Words and Photos by Bryan Espinal
New York City’s skateboard history is extensive and few companies can say that they’ve been here since the inception of East Coast street skating. Few companies are like 1986’s Shut, and we sat down with VP Michael Cohen to discuss the many aspects of skateboarding from then, skateboarding now and the happenings of the company’s flagship shop down on Orchard Street in Manhattan’s Lower East Side. Nothing wrong with exploring the future through the lens of the past.
MA : How did the name Shut come about and how is it connected to the city?
MC: The name Shut started when Rodney Smith started Shut Skateboards in 1986. Prior to them beginning, the name was more of a slang part of the language that was spoken, almost like, “Shut up and skate.”
MA: In what ways is New York City skateboarding different from what it was in 1986 when Shut began and what ways is it still the same?
MC: When Shut began it was completely different. There were no where near as many skaters. It was small groups in different cities that were doing their thing. Shut back then did [things] a little more grass roots. They kind of had to recreate what was going on in California, what they saw in the magazines. Today, with the Internet everything skateboarding is pretty much super connected with just social media. Everything now is just instant gratification. [Back then] a lot of it was being original and created in the ’80s, which was unique.
MA: How does being in the Lower East Side affect the shop and what kind of historical influence does the neighborhood offer?
MC: We opened this shop about six years ago. The main reason for coming down here was to be amongst like-minded people. You know what they always say when it comes to retail, which is new for us because we’ve been in wholesale forever, but going into retail for the 1st time 6 years ago, it’s all about location, location, location and this is kind of, you know, us foreshadowing and seeing that this was the next cool, dope spot. We have Alife in the neighborhood, aNYthing in the neighborhood, Frank’s Chop Shop in the neighborhood, Reed Space, all the homies. Self Edge is awesome, they’re homies with Alyasha Moore, one of the original Shut guys. And the other thing too is that it’s almost like a full 360 because Shut’s first offices were on Mott street in the ’80s. Mott’s only six, seven, eight blocks away from here which is pretty rad. Another tidbit of information about Mott street is that Luis Tolentino was born in 1986 and when he first moved from The Dominican Republic he lived on Mott Street and it’s almost kind of creepy that he’s now skating for us!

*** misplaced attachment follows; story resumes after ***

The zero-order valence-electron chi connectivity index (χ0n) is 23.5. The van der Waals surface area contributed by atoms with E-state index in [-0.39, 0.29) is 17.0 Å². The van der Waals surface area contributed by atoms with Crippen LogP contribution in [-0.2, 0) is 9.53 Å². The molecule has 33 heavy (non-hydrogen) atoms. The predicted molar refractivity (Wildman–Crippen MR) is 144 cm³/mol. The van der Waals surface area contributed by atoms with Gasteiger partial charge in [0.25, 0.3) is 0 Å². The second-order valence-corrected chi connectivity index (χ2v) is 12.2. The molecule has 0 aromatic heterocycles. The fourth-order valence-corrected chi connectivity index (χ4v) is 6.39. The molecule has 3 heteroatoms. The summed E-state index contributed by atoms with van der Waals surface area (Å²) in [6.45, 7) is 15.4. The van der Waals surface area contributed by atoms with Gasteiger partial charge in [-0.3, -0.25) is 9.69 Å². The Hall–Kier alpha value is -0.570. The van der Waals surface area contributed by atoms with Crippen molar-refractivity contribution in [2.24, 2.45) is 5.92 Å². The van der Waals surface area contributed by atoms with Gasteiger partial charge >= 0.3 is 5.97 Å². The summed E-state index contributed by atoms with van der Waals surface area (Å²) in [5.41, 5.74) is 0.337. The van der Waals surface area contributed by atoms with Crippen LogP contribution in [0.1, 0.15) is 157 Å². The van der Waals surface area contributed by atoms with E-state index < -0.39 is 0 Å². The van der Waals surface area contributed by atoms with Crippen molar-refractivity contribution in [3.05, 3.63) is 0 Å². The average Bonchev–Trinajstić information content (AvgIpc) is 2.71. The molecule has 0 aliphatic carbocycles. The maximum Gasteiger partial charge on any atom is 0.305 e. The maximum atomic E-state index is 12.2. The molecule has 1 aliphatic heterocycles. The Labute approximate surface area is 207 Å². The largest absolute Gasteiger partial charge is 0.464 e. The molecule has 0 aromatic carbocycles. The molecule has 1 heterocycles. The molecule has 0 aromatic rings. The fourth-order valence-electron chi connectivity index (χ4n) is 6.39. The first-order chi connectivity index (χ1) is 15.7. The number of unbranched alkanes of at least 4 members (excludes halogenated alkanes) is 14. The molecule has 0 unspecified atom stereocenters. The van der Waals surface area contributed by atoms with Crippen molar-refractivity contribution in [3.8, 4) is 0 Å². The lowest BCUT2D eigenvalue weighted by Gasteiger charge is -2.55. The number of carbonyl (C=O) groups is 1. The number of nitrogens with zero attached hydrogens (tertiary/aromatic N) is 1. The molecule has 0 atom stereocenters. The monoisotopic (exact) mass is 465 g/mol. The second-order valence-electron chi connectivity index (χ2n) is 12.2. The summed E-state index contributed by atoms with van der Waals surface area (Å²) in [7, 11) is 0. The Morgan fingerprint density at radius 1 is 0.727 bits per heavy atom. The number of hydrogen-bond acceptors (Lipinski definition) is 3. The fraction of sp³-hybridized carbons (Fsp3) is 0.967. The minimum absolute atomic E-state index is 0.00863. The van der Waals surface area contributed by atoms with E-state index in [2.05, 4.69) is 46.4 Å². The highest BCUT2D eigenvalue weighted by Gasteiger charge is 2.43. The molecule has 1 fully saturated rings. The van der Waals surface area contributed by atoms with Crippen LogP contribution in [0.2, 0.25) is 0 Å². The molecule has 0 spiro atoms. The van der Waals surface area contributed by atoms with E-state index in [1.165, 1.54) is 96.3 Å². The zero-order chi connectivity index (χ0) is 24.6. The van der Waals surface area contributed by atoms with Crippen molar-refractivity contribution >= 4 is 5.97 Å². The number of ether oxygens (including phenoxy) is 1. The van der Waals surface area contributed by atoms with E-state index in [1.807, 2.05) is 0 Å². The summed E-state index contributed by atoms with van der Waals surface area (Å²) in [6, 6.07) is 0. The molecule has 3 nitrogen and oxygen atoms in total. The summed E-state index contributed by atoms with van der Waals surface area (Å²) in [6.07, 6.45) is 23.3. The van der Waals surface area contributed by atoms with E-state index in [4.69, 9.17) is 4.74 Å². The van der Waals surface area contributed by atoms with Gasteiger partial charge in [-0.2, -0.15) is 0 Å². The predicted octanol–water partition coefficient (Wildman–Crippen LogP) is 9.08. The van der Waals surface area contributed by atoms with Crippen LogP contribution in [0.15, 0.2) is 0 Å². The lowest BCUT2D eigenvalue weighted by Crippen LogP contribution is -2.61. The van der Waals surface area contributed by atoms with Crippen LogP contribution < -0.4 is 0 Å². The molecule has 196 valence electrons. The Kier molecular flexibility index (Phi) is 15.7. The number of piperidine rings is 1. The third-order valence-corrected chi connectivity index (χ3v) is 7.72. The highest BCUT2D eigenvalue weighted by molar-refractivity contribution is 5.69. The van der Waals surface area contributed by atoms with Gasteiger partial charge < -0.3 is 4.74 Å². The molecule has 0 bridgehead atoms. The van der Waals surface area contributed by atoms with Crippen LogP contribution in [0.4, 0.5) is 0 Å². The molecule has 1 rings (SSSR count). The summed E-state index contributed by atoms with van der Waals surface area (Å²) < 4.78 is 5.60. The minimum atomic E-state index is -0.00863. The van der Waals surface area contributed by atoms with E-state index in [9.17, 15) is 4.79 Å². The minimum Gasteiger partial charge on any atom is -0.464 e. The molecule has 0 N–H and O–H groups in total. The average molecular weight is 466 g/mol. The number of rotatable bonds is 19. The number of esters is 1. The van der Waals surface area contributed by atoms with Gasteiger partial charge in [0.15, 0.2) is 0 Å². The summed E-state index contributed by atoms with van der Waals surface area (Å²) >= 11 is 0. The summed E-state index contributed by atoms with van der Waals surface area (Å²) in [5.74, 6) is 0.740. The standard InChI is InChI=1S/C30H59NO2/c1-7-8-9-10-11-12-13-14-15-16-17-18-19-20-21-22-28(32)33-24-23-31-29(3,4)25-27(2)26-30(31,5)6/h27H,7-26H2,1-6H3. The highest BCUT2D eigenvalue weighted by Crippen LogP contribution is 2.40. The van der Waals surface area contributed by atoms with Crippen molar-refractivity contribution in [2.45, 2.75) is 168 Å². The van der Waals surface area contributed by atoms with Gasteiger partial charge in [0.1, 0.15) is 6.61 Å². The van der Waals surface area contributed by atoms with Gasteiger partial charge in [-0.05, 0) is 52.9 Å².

MA: So many skate shops and companies come and go, what is it that has kept Shut alive after so many years?
MC: We’ve only been here six years. The brand started in ’86 then stopped in ’91 and then resurged in ’06, but we did Zoo York in between. I had worked for them in 2003 -2004 during the Zoo days. I’ve been knowing them from when I was a kid and seeing what Adam, Eli and Rodney have done since, the momentum has not stopped. And I think because of how passionate they are about it and how engulfed they are in it, that they don’t lose sight of it, and I think that’s what keeps them going.
MA: How did Luis Tolentino become part of the Shut team and how has that affected the awareness of the company amongst young skaters. How do you feel about all the things he’s been doing in DR with the Harold Hunter Foundation?
MC: Right off [the bat] Luis is one of my favorite kids. He has super amazing energy and he came to us through, I think it was that he skated for another company at the time and he had left that company and then it was Alex Corporan, who’s a long time Shut friend and family member. And that’s how we linked with Luis, an introduction from Alex. Luis has been on the squad since ’06-’07, went and skated for another company out in California briefly, and then came back to us about a year ago. He also came back with us working for the Harold Hunter Foundation. He’s an amazing ambassador, like I said, a genuine kid. I’ve traveled with him all over the place and he lights up the room, it’s really unique that he kind of shies away from that. He humbles skaters. I mean skaters have such a stigma of being cool guys, too cool for school, but you know sometimes that works for a lot of them. And because of their style of skating, it portrays it, but Luis’s skating is so big that everything is just out there and at the same time the kid’s got the biggest smile on his face. I rarely see him get angst at anything and when he does he has a right reason to.
MA: In 2013 whats the hardest part about running a shop and a company?
MC: That’s a hard question, I don’t know if it’s hard. It’s a lot of fun!
MA: So what’s the coolest and most rewarding part?
MC: The rewarding part is being able to wake up every morning and just jump out of bed and go to work because you enjoy what you do. You’re surrounded by skateboarding, you’re talking about skateboarding all day and being engulfed in it is a dream come true.